April 26, 2021 – Why does health care from the neck up—like oral health—continue to be treated differently from the neck down?
Last year, Massachusetts restored the remaining oral health services that were cut from the MassHealth program a decade ago. However even with this change, many residents will continue to struggle to access dental care and see a dentist or other oral health provider. Data from the Kaiser Family Foundation found that there are 56 federally designated dental shortage areas in the state and estimated that 325,211 residents have an unmet dental need due to this shortage. In addition, the 2020 Massachusetts Health Insurance Survey from the Center for Health Information and Analysis (CHIA) found that 20.5 percent of adults between the ages of 19-64 reported having unmet medical and dental care needs due to cost. The survey also found that Black and Latinx families were more likely than white families to have unmet medical or dental care needs.
In order to close these gaps, it is imperative to address the oral health provider shortages and create additional pathways to access care by licensing a new type of oral health professional—Dental Therapists. Dental Therapists are already practicing in five states including Minnesota and Washington. and they are authorized in seven other states. They can deliver critical dental services like filling cavities, placing temporary crowns and extracting loose teeth. They also have the ability to provide mobile services, which would enable them to bring care directly to people in schools, nursing homes and other community settings, especially where there are dental shortage areas. The licensing of Dental Therapists would also provide an economic opportunity for more people seeking a career in the dental profession who want to serve in their own communities. Dental therapy certification is a 3-year program, which can be completed straight out of high school, making it more affordable and less time-consuming than traditional doctoral dental medicine or surgery programs.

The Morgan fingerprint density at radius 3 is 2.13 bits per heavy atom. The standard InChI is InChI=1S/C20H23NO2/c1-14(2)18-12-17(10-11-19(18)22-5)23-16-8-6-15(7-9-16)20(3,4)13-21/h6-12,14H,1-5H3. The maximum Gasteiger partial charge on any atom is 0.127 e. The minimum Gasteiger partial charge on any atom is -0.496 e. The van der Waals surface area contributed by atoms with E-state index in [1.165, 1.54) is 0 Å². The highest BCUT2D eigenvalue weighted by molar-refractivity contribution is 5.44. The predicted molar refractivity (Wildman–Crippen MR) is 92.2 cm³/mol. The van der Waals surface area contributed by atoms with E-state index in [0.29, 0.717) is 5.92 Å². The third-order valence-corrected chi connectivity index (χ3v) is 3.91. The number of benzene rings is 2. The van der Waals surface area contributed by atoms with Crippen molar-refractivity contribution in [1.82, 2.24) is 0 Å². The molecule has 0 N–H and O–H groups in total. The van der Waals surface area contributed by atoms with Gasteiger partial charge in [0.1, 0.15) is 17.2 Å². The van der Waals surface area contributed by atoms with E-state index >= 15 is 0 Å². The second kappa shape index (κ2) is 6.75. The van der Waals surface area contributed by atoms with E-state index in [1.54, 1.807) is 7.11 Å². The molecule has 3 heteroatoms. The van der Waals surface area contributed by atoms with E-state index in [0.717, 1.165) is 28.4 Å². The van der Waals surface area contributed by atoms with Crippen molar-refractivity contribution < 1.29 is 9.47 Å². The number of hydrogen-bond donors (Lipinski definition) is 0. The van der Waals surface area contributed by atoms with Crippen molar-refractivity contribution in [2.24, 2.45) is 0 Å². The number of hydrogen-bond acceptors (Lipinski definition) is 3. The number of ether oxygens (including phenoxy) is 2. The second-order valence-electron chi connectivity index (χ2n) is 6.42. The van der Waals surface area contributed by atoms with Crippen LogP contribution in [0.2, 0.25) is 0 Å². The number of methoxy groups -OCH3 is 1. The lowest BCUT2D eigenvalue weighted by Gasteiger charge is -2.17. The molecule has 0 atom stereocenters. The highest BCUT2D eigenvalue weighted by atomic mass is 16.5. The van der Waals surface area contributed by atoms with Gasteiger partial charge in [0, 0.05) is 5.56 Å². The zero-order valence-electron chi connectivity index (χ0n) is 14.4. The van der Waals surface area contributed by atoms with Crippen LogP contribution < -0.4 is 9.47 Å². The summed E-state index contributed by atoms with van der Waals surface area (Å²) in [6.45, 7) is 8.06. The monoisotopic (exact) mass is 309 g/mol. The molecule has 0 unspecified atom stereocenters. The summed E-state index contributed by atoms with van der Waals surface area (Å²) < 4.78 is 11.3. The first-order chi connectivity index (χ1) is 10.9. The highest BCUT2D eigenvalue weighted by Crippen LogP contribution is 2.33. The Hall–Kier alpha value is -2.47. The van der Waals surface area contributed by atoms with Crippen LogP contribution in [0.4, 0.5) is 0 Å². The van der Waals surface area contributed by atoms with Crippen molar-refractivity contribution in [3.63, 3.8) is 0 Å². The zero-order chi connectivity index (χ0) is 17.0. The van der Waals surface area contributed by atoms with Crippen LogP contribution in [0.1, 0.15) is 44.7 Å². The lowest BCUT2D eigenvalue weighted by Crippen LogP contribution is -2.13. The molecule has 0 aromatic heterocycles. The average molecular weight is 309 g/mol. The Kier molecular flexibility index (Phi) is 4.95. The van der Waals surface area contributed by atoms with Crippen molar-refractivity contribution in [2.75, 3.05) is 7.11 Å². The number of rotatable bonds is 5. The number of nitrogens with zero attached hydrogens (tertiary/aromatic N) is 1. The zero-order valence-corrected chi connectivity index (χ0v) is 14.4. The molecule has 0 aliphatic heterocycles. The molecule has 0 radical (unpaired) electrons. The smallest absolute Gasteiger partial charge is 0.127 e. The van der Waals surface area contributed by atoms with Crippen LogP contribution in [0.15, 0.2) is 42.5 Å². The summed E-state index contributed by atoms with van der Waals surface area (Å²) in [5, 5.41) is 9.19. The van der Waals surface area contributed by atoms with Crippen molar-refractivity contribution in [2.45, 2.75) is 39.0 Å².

Health Care For All (HCFA) is working with a coalition to advocate for the licensure of Dental Therapists in Massachusetts in accordance with the Commission on Dental Accreditation (CODA) recommended model that does not require a masters degree. In March, HCFA brought groups together to discuss the question, “What is a Dental Therapist?” at a winter session of our Health Justice Academy, a virtual training, organizing and community-building program that works to maximize grassroots efforts to advance health justice. The group discussed the health challenges currently affecting communities, examples from other states of how Dental Therapists have helped to address similar challenges, and opportunities for how grassroots members and partners can get involved in advocacy moving forward.
To better understand the oral health access challenges faced by different communities and regions in the state, as well as how Dental Therapists might help to address these challenges, HCFA is calling for passage of a bill to establish a special commission and oral health needs assessment. The current data we have is decades out of date, and this legislation introduced by Rep. Hogan and Sen. Chandler-HD.2962/HD1526 – would help us understand the challenges we face and the policy solutions best suited to ensuring access to dental services.
There is still much to do to address oral health access and disparities in Massachusetts, and we look forward to continuing to work together with our partners to advance the effort to make dental care equitable and accessible for everyone in the Commonwealth. To learn more about ways to get involved or share your story, please reach out to Noemi Uribe at email@example.com.